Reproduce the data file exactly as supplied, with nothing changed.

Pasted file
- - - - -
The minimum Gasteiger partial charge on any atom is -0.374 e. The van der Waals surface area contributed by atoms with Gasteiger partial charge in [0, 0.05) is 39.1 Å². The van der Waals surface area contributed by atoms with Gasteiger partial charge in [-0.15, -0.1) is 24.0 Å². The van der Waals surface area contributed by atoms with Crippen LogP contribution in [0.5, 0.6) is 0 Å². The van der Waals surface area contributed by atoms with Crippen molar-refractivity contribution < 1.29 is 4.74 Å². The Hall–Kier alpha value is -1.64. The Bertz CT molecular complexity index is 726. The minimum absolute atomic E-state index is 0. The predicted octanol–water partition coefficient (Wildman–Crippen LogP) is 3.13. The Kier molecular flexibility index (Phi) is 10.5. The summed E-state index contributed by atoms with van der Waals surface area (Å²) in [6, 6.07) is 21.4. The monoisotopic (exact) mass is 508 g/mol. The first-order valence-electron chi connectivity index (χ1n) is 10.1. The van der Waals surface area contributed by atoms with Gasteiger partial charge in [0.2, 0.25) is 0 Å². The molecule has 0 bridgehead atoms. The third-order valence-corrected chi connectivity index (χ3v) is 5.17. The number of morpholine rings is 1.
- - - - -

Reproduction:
The minimum Gasteiger partial charge on any atom is -0.374 e. The van der Waals surface area contributed by atoms with Gasteiger partial charge in [0, 0.05) is 39.1 Å². The van der Waals surface area contributed by atoms with Gasteiger partial charge in [-0.15, -0.1) is 24.0 Å². The van der Waals surface area contributed by atoms with Crippen LogP contribution in [0.5, 0.6) is 0 Å². The van der Waals surface area contributed by atoms with Crippen molar-refractivity contribution < 1.29 is 4.74 Å². The Hall–Kier alpha value is -1.64. The Bertz CT molecular complexity index is 726. The minimum absolute atomic E-state index is 0. The predicted octanol–water partition coefficient (Wildman–Crippen LogP) is 3.13. The Kier molecular flexibility index (Phi) is 10.5. The summed E-state index contributed by atoms with van der Waals surface area (Å²) in [6, 6.07) is 21.4. The monoisotopic (exact) mass is 508 g/mol. The first-order valence-electron chi connectivity index (χ1n) is 10.1. The van der Waals surface area contributed by atoms with Gasteiger partial charge in [0.2, 0.25) is 0 Å². The molecule has 0 bridgehead atoms. The third-order valence-corrected chi connectivity index (χ3v) is 5.17. The number of morpholine rings is 1.